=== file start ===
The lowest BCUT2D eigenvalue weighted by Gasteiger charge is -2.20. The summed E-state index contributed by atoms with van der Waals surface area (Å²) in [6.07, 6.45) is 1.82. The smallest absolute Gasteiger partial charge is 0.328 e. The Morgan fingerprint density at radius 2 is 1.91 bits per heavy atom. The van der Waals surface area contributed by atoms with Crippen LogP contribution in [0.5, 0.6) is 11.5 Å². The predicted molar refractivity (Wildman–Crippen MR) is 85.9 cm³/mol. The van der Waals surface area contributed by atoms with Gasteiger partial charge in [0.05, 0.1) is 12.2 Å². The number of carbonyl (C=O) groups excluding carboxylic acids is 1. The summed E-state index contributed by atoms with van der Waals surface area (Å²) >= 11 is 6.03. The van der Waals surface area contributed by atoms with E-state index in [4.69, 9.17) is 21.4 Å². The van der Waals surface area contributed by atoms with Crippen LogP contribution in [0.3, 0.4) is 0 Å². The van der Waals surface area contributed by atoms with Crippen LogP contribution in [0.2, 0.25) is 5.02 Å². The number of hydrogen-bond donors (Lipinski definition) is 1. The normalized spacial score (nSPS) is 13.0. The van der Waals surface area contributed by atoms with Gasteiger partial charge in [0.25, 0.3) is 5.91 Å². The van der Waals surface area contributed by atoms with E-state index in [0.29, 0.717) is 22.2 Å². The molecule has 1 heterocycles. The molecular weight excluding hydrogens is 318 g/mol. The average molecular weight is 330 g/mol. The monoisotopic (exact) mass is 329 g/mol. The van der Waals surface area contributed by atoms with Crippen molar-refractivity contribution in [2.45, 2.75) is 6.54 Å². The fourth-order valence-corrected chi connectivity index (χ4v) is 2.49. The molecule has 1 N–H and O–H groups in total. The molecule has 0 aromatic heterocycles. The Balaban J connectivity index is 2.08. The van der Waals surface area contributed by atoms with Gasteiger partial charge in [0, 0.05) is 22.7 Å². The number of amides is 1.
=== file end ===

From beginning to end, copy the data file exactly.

The lowest BCUT2D eigenvalue weighted by Gasteiger charge is -2.20. The summed E-state index contributed by atoms with van der Waals surface area (Å²) in [6.07, 6.45) is 1.82. The smallest absolute Gasteiger partial charge is 0.328 e. The Morgan fingerprint density at radius 2 is 1.91 bits per heavy atom. The van der Waals surface area contributed by atoms with Crippen LogP contribution in [0.5, 0.6) is 11.5 Å². The predicted molar refractivity (Wildman–Crippen MR) is 85.9 cm³/mol. The van der Waals surface area contributed by atoms with Gasteiger partial charge in [0.05, 0.1) is 12.2 Å². The number of carbonyl (C=O) groups excluding carboxylic acids is 1. The summed E-state index contributed by atoms with van der Waals surface area (Å²) >= 11 is 6.03. The van der Waals surface area contributed by atoms with E-state index in [4.69, 9.17) is 21.4 Å². The van der Waals surface area contributed by atoms with Crippen LogP contribution in [0.3, 0.4) is 0 Å². The van der Waals surface area contributed by atoms with Crippen LogP contribution in [0.2, 0.25) is 5.02 Å². The number of hydrogen-bond donors (Lipinski definition) is 1. The normalized spacial score (nSPS) is 13.0. The van der Waals surface area contributed by atoms with Gasteiger partial charge in [0.25, 0.3) is 5.91 Å². The van der Waals surface area contributed by atoms with E-state index in [0.29, 0.717) is 22.2 Å². The molecule has 1 heterocycles. The molecular weight excluding hydrogens is 318 g/mol. The average molecular weight is 330 g/mol. The monoisotopic (exact) mass is 329 g/mol. The van der Waals surface area contributed by atoms with Crippen molar-refractivity contribution in [2.45, 2.75) is 6.54 Å². The fourth-order valence-corrected chi connectivity index (χ4v) is 2.49. The molecule has 1 N–H and O–H groups in total. The molecule has 0 aromatic heterocycles. The Balaban J connectivity index is 2.08. The van der Waals surface area contributed by atoms with Gasteiger partial charge in [0, 0.05) is 22.7 Å². The number of amides is 1.